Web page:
Letters to the Editor
Dr. Levitt makes a very cogent observation about the difficulties in finding relevant medical education literature when searching MEDLINE. This difficulty stems from the original intent of the controlled vocabulary of the National Library of Medicine’s (NLM’s) Medical Subject Headings (MeSH), which was to organize literature in biomedicine. Anyone searching in fields outside of biomedicine, such as education, psychology, or the humanities, has struggled with the difficulty of using MeSH to find relevant literature, even when he or she knows it exists. Clearly, MeSH coverage of themes related to medical education could be improved.
Dr. Levitt’s reminder of the “suggestion box” that the NLM provides is valuable because many MEDLINE users do not know or remember that it exists. The NLM’s openness to user suggestions is admirable, but the results depend on the motivation and initiative of individual users. It is in this regard that I would offer a friendly amendment to Dr. Levitt’s proposal that we all propose new terms to the NLM. I would suggest that, rather than asking individual authors and scholars to make such proposals, the medical education research community as a whole should work together to identify a set of key words salient to medical education. These might then be proposed to the NLM, which might be more responsive to systematic, rather than piecemeal, modification of the MeSH structure. It would also reduce the variability in the suggestions that the NLM might receive from individuals.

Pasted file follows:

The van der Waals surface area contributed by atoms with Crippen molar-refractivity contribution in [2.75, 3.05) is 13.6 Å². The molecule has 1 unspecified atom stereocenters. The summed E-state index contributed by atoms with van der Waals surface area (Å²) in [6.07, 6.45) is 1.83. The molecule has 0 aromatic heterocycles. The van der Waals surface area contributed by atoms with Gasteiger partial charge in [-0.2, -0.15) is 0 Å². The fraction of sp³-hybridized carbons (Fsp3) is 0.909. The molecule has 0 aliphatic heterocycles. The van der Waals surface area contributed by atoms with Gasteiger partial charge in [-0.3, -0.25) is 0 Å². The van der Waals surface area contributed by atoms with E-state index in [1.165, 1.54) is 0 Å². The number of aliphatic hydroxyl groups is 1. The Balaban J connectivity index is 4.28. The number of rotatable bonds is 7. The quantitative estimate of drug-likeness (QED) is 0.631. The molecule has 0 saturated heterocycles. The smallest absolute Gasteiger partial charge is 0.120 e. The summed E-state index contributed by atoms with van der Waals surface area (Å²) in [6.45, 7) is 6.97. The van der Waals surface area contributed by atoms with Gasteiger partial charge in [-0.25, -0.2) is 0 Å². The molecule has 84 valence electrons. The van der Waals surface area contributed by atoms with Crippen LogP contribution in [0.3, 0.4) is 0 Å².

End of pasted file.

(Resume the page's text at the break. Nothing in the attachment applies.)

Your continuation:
Unfortunately, this would solve only some of our problems. For medical education researchers, MEDLINE remains a limited database from which to search for useful evidence in education. Much relevant literature resides in other databases, such as PsychINFO and ERIC, which have very different controlled vocabularies. Ideally, any effort on the part of medical educators (individually or collectively) to influence MeSH terms should seek to foster consistency in terminology between these various databases. Medical education, as a hybrid discipline of medicine, education, and the social sciences, will always struggle with and thrive on these disciplines’ connections. However, reducing the linguistic differences between these domains will facilitate the generation and dissemination of evidence in educational research and practice.
Larry D. Gruppen, PhD
Professor and chair, Department of Medical Education, University of Michigan, Ann Arbor, Michigan; email@example.com.